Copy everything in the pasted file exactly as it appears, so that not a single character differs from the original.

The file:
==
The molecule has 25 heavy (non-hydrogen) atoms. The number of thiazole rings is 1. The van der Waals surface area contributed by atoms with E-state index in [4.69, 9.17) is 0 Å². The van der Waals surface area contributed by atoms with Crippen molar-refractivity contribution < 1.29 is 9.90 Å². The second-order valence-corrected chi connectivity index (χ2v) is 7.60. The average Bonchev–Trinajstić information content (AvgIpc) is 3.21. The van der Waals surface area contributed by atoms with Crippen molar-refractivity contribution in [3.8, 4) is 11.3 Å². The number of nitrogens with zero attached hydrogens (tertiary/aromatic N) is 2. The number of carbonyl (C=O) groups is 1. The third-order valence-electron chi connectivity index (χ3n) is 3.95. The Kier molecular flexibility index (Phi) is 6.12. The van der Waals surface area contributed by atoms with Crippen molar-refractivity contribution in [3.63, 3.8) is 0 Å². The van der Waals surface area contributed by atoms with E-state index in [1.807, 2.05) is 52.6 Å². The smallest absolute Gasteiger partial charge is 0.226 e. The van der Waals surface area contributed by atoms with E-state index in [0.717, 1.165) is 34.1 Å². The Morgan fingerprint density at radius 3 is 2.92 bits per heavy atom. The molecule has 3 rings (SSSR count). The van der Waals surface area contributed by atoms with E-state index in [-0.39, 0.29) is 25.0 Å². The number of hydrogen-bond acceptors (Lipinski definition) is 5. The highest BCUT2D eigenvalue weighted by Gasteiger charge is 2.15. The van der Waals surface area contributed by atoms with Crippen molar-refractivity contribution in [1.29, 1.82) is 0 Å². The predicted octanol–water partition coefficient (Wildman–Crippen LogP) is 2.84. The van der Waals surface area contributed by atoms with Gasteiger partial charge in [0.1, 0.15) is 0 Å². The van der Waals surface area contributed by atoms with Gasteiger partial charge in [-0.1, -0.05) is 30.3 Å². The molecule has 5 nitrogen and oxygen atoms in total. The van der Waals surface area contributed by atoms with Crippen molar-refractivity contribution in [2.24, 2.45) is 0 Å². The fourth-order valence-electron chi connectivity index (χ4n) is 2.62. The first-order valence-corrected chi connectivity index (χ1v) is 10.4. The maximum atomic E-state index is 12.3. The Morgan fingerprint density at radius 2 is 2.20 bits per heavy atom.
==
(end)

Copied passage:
The molecule has 25 heavy (non-hydrogen) atoms. The number of thiazole rings is 1. The van der Waals surface area contributed by atoms with E-state index in [4.69, 9.17) is 0 Å². The van der Waals surface area contributed by atoms with Crippen molar-refractivity contribution < 1.29 is 9.90 Å². The second-order valence-corrected chi connectivity index (χ2v) is 7.60. The average Bonchev–Trinajstić information content (AvgIpc) is 3.21. The van der Waals surface area contributed by atoms with Crippen molar-refractivity contribution in [3.8, 4) is 11.3 Å². The number of nitrogens with zero attached hydrogens (tertiary/aromatic N) is 2. The number of carbonyl (C=O) groups is 1. The third-order valence-electron chi connectivity index (χ3n) is 3.95. The Kier molecular flexibility index (Phi) is 6.12. The van der Waals surface area contributed by atoms with Crippen molar-refractivity contribution in [3.63, 3.8) is 0 Å². The van der Waals surface area contributed by atoms with E-state index in [1.807, 2.05) is 52.6 Å². The smallest absolute Gasteiger partial charge is 0.226 e. The van der Waals surface area contributed by atoms with E-state index in [0.717, 1.165) is 34.1 Å². The Morgan fingerprint density at radius 3 is 2.92 bits per heavy atom. The molecule has 3 rings (SSSR count). The van der Waals surface area contributed by atoms with E-state index in [-0.39, 0.29) is 25.0 Å². The number of hydrogen-bond acceptors (Lipinski definition) is 5. The highest BCUT2D eigenvalue weighted by Gasteiger charge is 2.15. The van der Waals surface area contributed by atoms with Crippen molar-refractivity contribution in [1.29, 1.82) is 0 Å². The predicted octanol–water partition coefficient (Wildman–Crippen LogP) is 2.84. The van der Waals surface area contributed by atoms with Gasteiger partial charge in [0.1, 0.15) is 0 Å². The van der Waals surface area contributed by atoms with Gasteiger partial charge in [-0.1, -0.05) is 30.3 Å². The molecule has 5 nitrogen and oxygen atoms in total. The van der Waals surface area contributed by atoms with Crippen molar-refractivity contribution in [2.24, 2.45) is 0 Å². The fourth-order valence-electron chi connectivity index (χ4n) is 2.62. The first-order valence-corrected chi connectivity index (χ1v) is 10.4. The maximum atomic E-state index is 12.3. The Morgan fingerprint density at radius 2 is 2.20 bits per heavy atom.